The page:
I wrote the following posts many moons ago and revisiting them it is easy to see that the primary emotions driving each are anger and disappointment. And though I still commit the cardinal sin of refusing to organize or edit my blog entries, I have become more adept at restraining my emotions via the written word. So it is not without a bit of amusement that I reread my former manifestos. How sarcastic! How indignant! I was ready to say goodbye to the comics community then, but I clearly did not. For though I, as a black person and as a woman, felt neglected, ridiculed, manipulated, I knew—wholeheartedly—that black women deserved a seat at the table. I knew that black women deserved to be seen and heard as they actually are sans parodies, sans whitewashing, sans strawmen for authors with axes to grind. And I was determined to be the most belligerent and obstinate of thorns until that happened. And if it didn’t happen? Well, I would walk away, burning and salting everything behind me.
In my posts I painted the comics community as an abusive suitor, taking funds, time, love, and providing only insults and neglect in return. And to be fair, I was not that far from the mark. Within the panels we were relegated to bystanders, and should we have by some sheer luck gained the admiration of the audience, our blackness was stripped from us to make us more palatable to white men or our femininity was taken to make us less threatening to female fandom. Behind the scenes we were occasionally seen but never heard, finishing pages for more prominent artists, eking out a modest living via card sets and pinups. I was irate that black creators had more agency in the 1940s via Negro newspapers and that black women were better represented artistically in the 1970s. With each decade that progressed we regressed, and something had to be done about it.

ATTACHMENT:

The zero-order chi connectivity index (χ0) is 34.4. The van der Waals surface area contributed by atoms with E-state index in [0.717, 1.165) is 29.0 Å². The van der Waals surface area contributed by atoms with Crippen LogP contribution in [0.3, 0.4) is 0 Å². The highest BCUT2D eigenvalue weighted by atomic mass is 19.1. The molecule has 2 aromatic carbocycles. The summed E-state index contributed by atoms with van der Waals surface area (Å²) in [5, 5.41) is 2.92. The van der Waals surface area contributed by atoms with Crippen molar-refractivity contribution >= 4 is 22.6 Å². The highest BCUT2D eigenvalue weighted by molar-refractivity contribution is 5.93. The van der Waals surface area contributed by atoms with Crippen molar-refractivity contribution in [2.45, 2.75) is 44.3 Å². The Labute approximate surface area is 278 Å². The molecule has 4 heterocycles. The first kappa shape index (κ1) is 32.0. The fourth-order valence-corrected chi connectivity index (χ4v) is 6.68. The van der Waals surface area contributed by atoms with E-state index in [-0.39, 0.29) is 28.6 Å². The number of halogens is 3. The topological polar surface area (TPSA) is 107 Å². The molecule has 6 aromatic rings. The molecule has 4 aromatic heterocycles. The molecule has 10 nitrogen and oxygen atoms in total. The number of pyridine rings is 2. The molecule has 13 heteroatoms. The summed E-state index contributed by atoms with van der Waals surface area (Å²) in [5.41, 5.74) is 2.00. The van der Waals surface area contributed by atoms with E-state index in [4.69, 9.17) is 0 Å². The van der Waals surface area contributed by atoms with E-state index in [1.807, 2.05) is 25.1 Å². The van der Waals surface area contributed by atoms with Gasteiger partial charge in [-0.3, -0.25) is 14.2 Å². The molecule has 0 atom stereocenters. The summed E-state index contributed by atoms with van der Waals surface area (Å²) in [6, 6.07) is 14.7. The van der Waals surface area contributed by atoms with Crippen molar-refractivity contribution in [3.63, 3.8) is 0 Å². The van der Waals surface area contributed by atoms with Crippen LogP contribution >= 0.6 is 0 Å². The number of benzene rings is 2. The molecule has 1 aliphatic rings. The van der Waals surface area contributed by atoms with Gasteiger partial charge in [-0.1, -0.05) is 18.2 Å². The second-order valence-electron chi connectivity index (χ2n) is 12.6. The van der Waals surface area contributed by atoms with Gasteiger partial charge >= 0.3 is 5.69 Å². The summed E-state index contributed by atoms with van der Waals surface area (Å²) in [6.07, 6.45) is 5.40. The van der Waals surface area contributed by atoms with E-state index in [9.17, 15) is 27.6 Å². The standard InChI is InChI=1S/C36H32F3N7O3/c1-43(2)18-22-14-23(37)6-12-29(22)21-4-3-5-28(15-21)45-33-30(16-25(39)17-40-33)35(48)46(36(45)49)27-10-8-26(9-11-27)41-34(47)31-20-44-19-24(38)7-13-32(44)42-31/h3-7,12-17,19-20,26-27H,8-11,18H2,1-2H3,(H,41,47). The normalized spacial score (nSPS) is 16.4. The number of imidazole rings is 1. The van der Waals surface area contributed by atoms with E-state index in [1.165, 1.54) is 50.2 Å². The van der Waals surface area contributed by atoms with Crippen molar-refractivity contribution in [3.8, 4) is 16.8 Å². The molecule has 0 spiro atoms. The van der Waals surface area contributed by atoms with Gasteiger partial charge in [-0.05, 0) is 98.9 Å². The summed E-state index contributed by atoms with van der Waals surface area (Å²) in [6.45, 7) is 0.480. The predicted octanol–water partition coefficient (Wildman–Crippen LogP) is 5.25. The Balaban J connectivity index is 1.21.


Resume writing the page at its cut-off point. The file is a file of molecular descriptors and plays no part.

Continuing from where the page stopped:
And something was done about it. We spoke, we posted, we wrote, we drew. And by we, I do not just mean the we of my sisters—though that contribution was vital—I mean the we of the entire comics community.
Things changed. In short time the abusive suitor became an attentive one. Varied depictions of black women flourished. Established black creators gained more notoriety and new creators arrived on the scene. Yes, it is far from perfect, Marvel employs no black writers and DC has only Selwyn Hinds to call its own, but things are improving considerably. It can be seen with each new Kickstarter, new creator, and new character.
Like a good lover, the community now gives and takes. It is no longer the wayward suitor of my previous posts. But sadly, I am no longer the woman who once wrote it. A community merits what it provides. When it provided derision and scorn, it received the same in kind from many via scathing blog posts and the occasional boycott. And now that it woos with a plethora of depictions, a platform, and employment? It is only fair that affections are returned via purchases, donations, contributions, and consideration. It is only right. And it is with shame and sadness that I admit that I do not have the funds, the time, or the skill to be one of the women this community demands and deserves.
In the days when the subset of black women in the comics community was miniscule, it was easy to corral each recurring character and creator in order to present them to potential audiences. A small number of purchases, a handful of emails, and one or two perusals of comic news sites was all that was necessary to amass the material required to post. Today, our depictions have developed far beyond what my wallet can contain and I alone can catalogue. I do not complain. This is a blessing. But it is a blessing that has highlighted my inadequacies. As I neglected the community to attend to personal matters, emails piled up. Comics sat on racks unpurchased. Posts to showcase fabulous creators and characters languished in queue—a matter that will be attended to very shortly. I became what I had once admonished, an inattentive lover, a harridan highlighting only faults. My suitor has outgrown me—and it is glorious to see. He has become worldly and eloquent, popular and prosperous. And worthy of one who can honor him, contribute to his success, and support him in his time of need. And so, with the most potent bittersweetness and the fiercest of pride—I let him go.